Shuttle Astronauts Take Second Look at Heat Shield
HOUSTON - The astronauts aboard the space shuttle Discovery will take a second look at the orbiter's heat shield today, but are quite content with how pristine the spacecraft appears to date.
STS-121 pilot Mark Kelly and mission specialist Stephanie Wilson are set to guide Discovery's sensor-laden inspection boom to several areas that have piqued interest from flight controllers. The shuttle crew is scheduled to spend about four hours today on focused inspections of Discovery's heat-resistant tiles and wing leading edge panels.
"At this point we're really satisfied," Kelly told CBS News Radio during a series of interviews from space. "We haven't really had many problems with Discovery."
Early reports from image analysts on Earth have turned up few concerns over the shuttle's well-being or any doubts of its ability to return home safely. Image analysis is still ongoing, but mission managers said Thursday they anticipated clearing the orbiter's heat shield by the end of the weekend.
"I'm not all surprised," shuttle commander Steven Lindsey told Fox News Radio. "We're obviously really pleased that things are going well and hats off to the shuttle team."
Lindsey and his seven astronaut crew are in the fourth day of a 12-day mission - a potential one-day extension is expected today - to the International Space Station (ISS). They docked at the orbital laboratory Thursday after a July 4th launch, and are the first human visitors in three months for the station's two Expedition 13 astronauts.
"Yes, it is a full house," said NASA astronaut Jeffrey Williams, a flight engineer for the Expedition 13 mission, to flight controllers later Thursday. "The climate here has changed significantly."
Discovery's STS-121 mission is NASA's second orbiter test flight since the 2003 Columbia accident and has already fulfilled a major flight goal - returning the ISS to its three-person crew capacity - when it ferried European Space Agency (ESA) astronaut Thomas Reiter to the orbital laboratory on Thursday.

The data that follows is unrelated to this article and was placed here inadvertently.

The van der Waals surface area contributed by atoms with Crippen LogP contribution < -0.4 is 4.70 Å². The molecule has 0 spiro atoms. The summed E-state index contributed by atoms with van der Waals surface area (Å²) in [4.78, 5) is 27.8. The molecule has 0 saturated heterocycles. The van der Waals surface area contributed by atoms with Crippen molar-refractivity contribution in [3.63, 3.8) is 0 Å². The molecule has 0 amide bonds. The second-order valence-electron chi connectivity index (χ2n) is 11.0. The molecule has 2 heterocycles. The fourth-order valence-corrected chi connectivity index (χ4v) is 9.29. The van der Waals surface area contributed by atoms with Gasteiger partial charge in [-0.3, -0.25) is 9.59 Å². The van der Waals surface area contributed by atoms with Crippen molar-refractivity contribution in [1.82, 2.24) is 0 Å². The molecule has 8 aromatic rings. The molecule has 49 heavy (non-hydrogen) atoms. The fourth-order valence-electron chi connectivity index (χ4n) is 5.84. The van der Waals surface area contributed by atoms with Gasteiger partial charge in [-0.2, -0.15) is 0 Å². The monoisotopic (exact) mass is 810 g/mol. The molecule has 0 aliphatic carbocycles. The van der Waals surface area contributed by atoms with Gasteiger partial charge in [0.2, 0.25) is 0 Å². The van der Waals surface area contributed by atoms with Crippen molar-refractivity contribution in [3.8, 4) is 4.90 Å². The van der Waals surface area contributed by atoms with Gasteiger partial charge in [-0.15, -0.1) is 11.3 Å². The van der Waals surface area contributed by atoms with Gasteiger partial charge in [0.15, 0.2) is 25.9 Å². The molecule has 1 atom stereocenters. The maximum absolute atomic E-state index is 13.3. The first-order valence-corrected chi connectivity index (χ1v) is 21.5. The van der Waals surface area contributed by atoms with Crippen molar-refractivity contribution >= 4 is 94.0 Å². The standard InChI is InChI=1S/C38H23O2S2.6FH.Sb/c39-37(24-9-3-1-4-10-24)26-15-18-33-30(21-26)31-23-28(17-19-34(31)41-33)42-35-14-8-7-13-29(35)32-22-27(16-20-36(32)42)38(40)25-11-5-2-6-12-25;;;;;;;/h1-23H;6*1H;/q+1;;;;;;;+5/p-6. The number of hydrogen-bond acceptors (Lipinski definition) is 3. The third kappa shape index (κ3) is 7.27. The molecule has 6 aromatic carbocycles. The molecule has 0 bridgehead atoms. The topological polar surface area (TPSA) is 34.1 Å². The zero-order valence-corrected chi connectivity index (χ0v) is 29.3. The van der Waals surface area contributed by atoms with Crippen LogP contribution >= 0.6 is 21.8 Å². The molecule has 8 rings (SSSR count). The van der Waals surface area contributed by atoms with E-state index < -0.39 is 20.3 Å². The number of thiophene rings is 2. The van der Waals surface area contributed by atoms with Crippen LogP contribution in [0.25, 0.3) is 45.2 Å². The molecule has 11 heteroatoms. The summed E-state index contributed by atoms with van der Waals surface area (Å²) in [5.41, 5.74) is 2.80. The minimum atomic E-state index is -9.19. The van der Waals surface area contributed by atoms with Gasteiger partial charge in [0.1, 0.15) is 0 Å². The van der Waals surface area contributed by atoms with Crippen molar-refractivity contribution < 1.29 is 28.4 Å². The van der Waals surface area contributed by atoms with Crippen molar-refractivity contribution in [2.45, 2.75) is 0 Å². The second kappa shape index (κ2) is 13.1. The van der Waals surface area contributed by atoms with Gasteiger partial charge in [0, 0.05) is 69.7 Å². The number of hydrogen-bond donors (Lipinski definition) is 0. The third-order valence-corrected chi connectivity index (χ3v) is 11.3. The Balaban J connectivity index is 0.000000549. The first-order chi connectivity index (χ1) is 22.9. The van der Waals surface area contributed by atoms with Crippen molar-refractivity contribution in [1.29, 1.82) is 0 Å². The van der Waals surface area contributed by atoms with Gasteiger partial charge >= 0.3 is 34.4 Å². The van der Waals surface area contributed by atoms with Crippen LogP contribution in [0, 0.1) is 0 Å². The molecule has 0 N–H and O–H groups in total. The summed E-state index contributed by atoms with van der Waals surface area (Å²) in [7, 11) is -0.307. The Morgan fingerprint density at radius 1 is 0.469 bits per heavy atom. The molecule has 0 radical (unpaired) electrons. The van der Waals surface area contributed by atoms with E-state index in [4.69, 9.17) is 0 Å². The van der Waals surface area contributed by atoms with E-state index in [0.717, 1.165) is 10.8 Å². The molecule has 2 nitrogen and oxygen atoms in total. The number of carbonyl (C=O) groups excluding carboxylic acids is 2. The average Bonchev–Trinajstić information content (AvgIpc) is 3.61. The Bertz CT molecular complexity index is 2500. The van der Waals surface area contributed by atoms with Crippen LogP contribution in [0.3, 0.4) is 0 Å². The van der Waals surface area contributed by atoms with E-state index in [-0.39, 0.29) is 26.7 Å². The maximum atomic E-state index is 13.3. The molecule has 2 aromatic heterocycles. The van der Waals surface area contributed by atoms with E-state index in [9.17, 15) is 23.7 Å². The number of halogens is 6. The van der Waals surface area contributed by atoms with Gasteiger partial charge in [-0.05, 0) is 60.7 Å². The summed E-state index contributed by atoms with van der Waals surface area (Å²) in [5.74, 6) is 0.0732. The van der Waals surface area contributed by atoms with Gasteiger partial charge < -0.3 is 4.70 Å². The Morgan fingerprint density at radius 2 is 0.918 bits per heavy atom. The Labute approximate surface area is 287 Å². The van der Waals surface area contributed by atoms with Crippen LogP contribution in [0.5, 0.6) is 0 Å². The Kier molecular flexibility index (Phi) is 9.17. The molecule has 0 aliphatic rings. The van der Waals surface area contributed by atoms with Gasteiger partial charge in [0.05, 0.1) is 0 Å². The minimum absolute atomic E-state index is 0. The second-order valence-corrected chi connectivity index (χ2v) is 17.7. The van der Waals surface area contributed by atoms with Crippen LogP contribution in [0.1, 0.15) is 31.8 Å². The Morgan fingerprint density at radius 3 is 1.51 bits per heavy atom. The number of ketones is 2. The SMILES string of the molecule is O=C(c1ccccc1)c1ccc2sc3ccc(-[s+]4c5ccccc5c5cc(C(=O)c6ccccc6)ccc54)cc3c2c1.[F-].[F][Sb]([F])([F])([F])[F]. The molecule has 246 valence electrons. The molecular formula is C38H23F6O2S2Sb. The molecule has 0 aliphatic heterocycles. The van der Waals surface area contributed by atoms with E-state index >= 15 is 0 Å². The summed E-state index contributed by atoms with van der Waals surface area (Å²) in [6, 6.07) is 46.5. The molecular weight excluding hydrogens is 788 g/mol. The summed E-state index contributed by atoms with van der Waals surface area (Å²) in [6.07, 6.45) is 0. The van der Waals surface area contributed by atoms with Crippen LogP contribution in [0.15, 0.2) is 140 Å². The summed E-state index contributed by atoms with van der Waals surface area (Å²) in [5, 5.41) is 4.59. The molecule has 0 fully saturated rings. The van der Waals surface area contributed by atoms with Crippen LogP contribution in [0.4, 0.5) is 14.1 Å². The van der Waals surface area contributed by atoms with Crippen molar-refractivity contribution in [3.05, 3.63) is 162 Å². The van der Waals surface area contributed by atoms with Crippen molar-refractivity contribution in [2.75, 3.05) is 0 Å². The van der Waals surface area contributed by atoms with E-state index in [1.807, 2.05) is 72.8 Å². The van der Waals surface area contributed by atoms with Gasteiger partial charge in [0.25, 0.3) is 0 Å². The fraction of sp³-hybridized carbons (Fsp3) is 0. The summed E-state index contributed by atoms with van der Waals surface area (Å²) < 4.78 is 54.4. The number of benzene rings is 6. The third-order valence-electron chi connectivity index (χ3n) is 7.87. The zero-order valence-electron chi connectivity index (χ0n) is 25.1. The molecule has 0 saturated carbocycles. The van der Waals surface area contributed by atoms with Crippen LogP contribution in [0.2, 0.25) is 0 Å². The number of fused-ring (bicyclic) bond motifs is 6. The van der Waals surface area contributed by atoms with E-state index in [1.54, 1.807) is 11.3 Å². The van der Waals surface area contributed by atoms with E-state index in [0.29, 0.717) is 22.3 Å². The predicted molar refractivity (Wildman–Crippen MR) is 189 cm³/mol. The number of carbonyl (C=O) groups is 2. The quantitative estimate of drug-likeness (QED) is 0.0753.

The STS-121 crew also delivered a pressurized cargo pod, the Italian-built Leonardo module, to the ISS earlier today, and plans to conduct the mission's first spacewalk on Saturday.
"Today, we're gathering up our tools and equipment," STS-121 spacewalker and mission specialist Michael Fossum said. "We'll be setting up the space suits and doing some check outs."
Fossum and fellow STS-121 spacewalker Piers Sellers will safeguard a cable cutter on the station's railcar-like Mobile Transporter, to prevent the accidental severing of a critical data and video cable during Saturday's planned extravehicular activity. They will then stand at the end of Discovery's 50-foot (15-meter) orbital boom - which itself will sit at the end of the orbiter's already 50-foot (15-meter) robotic arm - to test whether the outstretched 100-foot (33-meter) appendage can function as a stable work platform for heat shield repairs to Discovery's undercarriage.
That first spacewalk is set to begin at 9:13 a.m. EDT (1313 GMT) on Saturday.
A nice ride
Like several of his crewmates, Fossum is making his first spaceflight during Discovery's STS-121 mission. The feeling during launch, as Discovery first throttled down then ramped back up to reach orbit, was something else, he said.
"It was just better than I ever expected," Fossum told ABC News Radio. "You really felt zooming, if you will, and the pressure kept building until you reach three Gs and then nothing. You're in space."
Lindsey told reporters that he expected to be unnerved Thursday when he guided Discovery through an orbital back flip to expose its tile-lined belly to the ISS crew, and he wasn't disappointed.
"The vehicle reacted exactly as I expected," Lindsey said. "I would tell you though, I don't like being upside down and out sight of the space station at 600 feet below it."
But he and his crewmates - especially Kelly and Sellers, who have flown to the ISS before - were impressed by how neat and tidy the Expedition 13 crew had prepared the station for their visit.
"There is nothing quite to describe what it's like...to go dock with another vehicle in space, and then to open the hatches and then go from your vehicle into a new vehicle," Lindsey said. "It's really a neat feeling."
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